National Cancer Survivors Day

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Survivors

For a list of survivor stories by cancer type, click the Type of Cancer and follow the link at the bottom of the page.

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When Life Gives You Cancer,
Find the Celebration

by Shannon Doan-Duff

Only 11 weeks after my dad was diagnosed with advanced colon cancer, I too became a member of the cancer club. I had melanoma. My family went from being a “normal” family (normal being relative for those who know us) to a family living with cancer. Living, though, took on an entirely different meaning after cancer entered the picture.

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Finding My Cancer Lifeline

by Roberta Aberle

Cancer has always been a con­stant in my family. Even from an early age, I’ve always known I was at risk. Several uncles and aunts, as well as three of my grandparents, lost their lives to cancer. When a few cousins were diagnosed, my fears increased. I began doing everything I could to mitigate my risks – eating the right foods, exercising regularly, avoiding toxins, and just taking care of myself.

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Curly Hair

by Diane Tefft Young, MA, LICDC-CS

In late January 2015, I was di­agnosed with uterine cancer – stage IIIC. My oncologist recommended a “sandwich” treatment plan. I would receive three 6-hour chemo infusions three weeks apart, followed by 28 daily radiation sessions. Treatment would end with two addi­tional 6-hour chemo infusions four weeks apart. As I was trying to take this all in, I posed a question: when will I lose my hair? The response was that my chin-length, fine gray hair would be completely gone following the second chemo infusion.

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Finding My Strength

by Richard S. Hillman

When I heard the doctor say prostate cancer, it felt as if I was struck by a bolt of light­ning. My wife, Audrey, and I had moved to Florida to enjoy an active retirement. A few sets of tennis and a swim were on our daily agendas. Not this. It seemed our world would crumble.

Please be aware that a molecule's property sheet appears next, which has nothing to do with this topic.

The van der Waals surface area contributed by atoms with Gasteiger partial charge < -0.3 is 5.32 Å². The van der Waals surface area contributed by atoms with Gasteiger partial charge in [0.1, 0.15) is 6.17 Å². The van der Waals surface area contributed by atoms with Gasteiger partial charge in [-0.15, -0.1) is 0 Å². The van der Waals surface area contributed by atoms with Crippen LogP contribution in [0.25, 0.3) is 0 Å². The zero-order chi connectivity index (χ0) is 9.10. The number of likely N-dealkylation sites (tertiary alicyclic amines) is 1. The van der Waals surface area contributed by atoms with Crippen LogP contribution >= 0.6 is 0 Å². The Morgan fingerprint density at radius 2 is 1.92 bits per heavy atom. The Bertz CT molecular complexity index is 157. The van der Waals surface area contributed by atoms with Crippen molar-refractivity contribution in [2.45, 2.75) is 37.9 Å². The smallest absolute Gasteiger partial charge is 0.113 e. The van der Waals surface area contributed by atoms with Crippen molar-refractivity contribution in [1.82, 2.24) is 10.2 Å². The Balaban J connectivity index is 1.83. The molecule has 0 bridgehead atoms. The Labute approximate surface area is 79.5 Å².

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Learning to Love My Body
and Live Out Loud

by Morgan Thompson

Scared. Confused. Hurt. Ashamed. When I was diagnosed with Hodgkin lymphoma at just 26 years old, I was overwhelmed with so many different emotions, but the feel­ing of shame kept washing over me. I naively believed that cancer was something that happened to “other” people. It had never touched my life in a personal way, and I assumed that if I did the right things (exercise and eat a healthy diet) — it never would.

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Life Is about Choices
I Chose … Live

by Mike Coy, RFC, CPBA

I’ve been asked many times by friends and family if I ever wanted to just give up when I was battling cancer. The answer is no. I had a six-month-old grandson, and I wanted to be able to take him to the park. I wanted to be able to play catch with him and watch him grow up. No, giving up wasn’t an option for me. However, I do understand why someone would quit.

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Advice from a Teenage Cancer Survivor

by Carly Freels

Nearly 16,000 U.S. children and adolescents under the age of 20 are diagnosed with cancer each year. I am one of them. I was diagnosed with Hodgkin lymphoma when I was 17 years old.

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Metastasis is a FOUR-LETTER Word

by Patricia Ohanian Lundstrom

You’re a survivor? How long? This question continues to confuse me. I have no idea how to answer it. I usually say something like, “Well, I woke up this morning, so about five hours now.” People think this is a witty thing I say, but, in fact, it’s the closest to the truth I can get.

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